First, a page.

I’m really not a background-sound-person, so actually, listening for 24 hours to anything would totally freak me out. The amount I’m doing now is far more than I usually do. That is why I don’t use my mp3 player, although I have one – somewhere…. 😛

        However, thank you very much for caring so much about my ‘problems’. It’s just nice to see other people actually having gone through the same thing.
        As for the positive moments. I know that from playing the clarinet, there are these times when you try and try for the whole day and the more you try the more you suck. However the next day is the rewarding. Suddenly it flows by as if it never had been different.
        I actually never had the experience to that extent in Japanese. However, I’m really really happy when I encounter a word or kanji I just learnt about one or two weeks before. You can see me with a broad smile or even laughing out loud in such moments.
        Waaah! I actually just had a positive experience! A Japanese gave me a Japanese copy of ‘Pride and Prejudice’ about 3 years ago. It was just impossible at that time. Actually, I had a try at it (I just found my self-written furigana in it) and put it back to the bookshelf after seven pages where it remained for the rest of the time… I always regarded it as impossible. Just had a look in and it seems very well manageable, although I probably won’t get the details again. Maybe I’ll start of with it, when having finished the current novel.

    • May 14, 2011 at 01:44

      It sounds to me that you’re already doing plenty to learn Japanese. Watching videos, writing on lang-8, reviewing Kanji, learning new Kanji, talking with friends, watching TV, .. did I miss something? Oh, and reading a novel? This is a lot. I struggle with this same mental issue as you. That’s just what it is, though.. I want to say, “it’s all in your head!”

      I’ve always had anxiety about my progress, and it’s caused me to move slower than I care to admit.. and it’s gotten me no where in a whole heck of a lot of time.. So, don’t be like me. haha

      Nowadays I spend my afternoons reading books, watching dramas, and sometimes tinkering with the SRS. I do 10 minutes of shadowing in the morning, and 3 minutes before bed. And that’s about it. I’m gradually trying to build on this. I had taken a massive 3-month break, and I’m just trying to build up little by little on the tasks that I try to accomplish each day. I keep track of my progress using the contact calendar to make sure I do something each hour, and I use something to keep track of the few minutes of shadowing I do each day. My goal right now is to get to 500 hours. But, within that, I have mini-goals like doing 3 minutes everyday before bed.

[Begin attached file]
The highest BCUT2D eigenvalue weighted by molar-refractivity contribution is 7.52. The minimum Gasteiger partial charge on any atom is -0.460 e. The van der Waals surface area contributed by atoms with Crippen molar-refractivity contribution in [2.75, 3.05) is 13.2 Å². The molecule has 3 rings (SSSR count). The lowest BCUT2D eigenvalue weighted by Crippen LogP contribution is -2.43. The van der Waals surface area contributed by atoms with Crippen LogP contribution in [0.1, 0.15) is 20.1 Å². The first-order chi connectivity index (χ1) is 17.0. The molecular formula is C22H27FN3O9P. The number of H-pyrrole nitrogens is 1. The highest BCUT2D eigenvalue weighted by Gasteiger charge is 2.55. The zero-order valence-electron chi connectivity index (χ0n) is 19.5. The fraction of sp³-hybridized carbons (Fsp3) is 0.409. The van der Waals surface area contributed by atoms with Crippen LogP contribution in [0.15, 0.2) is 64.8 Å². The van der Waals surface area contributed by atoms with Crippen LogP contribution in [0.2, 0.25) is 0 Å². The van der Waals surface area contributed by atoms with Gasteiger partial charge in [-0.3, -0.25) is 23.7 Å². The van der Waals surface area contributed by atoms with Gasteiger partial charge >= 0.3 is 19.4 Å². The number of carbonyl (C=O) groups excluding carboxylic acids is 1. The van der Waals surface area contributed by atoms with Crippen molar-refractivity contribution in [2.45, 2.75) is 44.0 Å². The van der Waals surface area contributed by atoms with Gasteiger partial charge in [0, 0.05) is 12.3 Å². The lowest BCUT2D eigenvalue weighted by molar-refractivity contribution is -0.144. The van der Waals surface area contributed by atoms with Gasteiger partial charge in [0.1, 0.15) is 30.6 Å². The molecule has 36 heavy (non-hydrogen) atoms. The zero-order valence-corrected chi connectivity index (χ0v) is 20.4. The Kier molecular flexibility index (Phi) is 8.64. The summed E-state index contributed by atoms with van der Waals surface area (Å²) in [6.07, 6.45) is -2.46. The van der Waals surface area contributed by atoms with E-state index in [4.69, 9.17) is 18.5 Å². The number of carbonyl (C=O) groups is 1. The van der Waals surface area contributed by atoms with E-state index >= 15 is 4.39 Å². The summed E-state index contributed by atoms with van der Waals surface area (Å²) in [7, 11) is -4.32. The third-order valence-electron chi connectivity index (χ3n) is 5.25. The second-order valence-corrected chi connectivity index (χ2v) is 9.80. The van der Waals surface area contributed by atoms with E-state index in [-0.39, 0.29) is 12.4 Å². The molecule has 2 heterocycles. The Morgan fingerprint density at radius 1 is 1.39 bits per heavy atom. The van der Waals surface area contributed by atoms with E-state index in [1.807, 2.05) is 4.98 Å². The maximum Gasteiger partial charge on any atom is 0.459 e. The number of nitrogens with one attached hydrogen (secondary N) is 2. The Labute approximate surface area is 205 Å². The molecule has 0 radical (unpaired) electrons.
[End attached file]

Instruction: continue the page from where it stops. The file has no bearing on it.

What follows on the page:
Basically, I’m just saying, your major goals might benefit you better if they’re based on an amount of time in the language, rather than a number of words, sentences, or characters. And, it’s been working really well for me to have such a small task right before bed and when waking up. And, I’ve gradually watched my progress go from 0 hours to almost 9 hours, going at 3 minutes a day.. I just recently added the morning practice. But the important part was, for me anyways, doing something each day and learning to appreciate small steps.

      Anyways, you’ll get there, just find stuff to keep you interested. And, be *honest* with yourself about what’s fun/interesting and what isn’t. This alone kept me from progressing quickly for a looong time. I’ve found that my favorite genre of books is TOEIC books for learning English. ^^ If that’s your thing, too, try reading 「超音読」,「もしも英語が出来たなら」, or if you want something more technical, 「シャドーイングと音読の科学」. Before I was trying to find random stuff to read because I felt a duty to read.. it wasn’t until I got curious about other topics that I started buying books that I actually would read. And, just yesterday I was feeling some kind of lament because I was spending less time with Japanese. I looked at my folder of videos on my hard drive.. and sure enough, none of them interest me anymore enough that I’ll re-watch them. People love novel things. If you continue to have turn-over, i.e. deleting boring stuff, changing the order of your play lists, adding in new stuff, etc., it’ll keep things novel, and as a result, more interesting. This is important because you’ll just lose yourself once you find something truly interesting. That’s when you’re really making progress. So, just focus on finding cool stuff, do a little bit of study, and keep doing the things you said you were doing. Every little bit helps. And, you’ll eventually realize you’re awesome. But, I think that comes after you forget about where you are for a long time.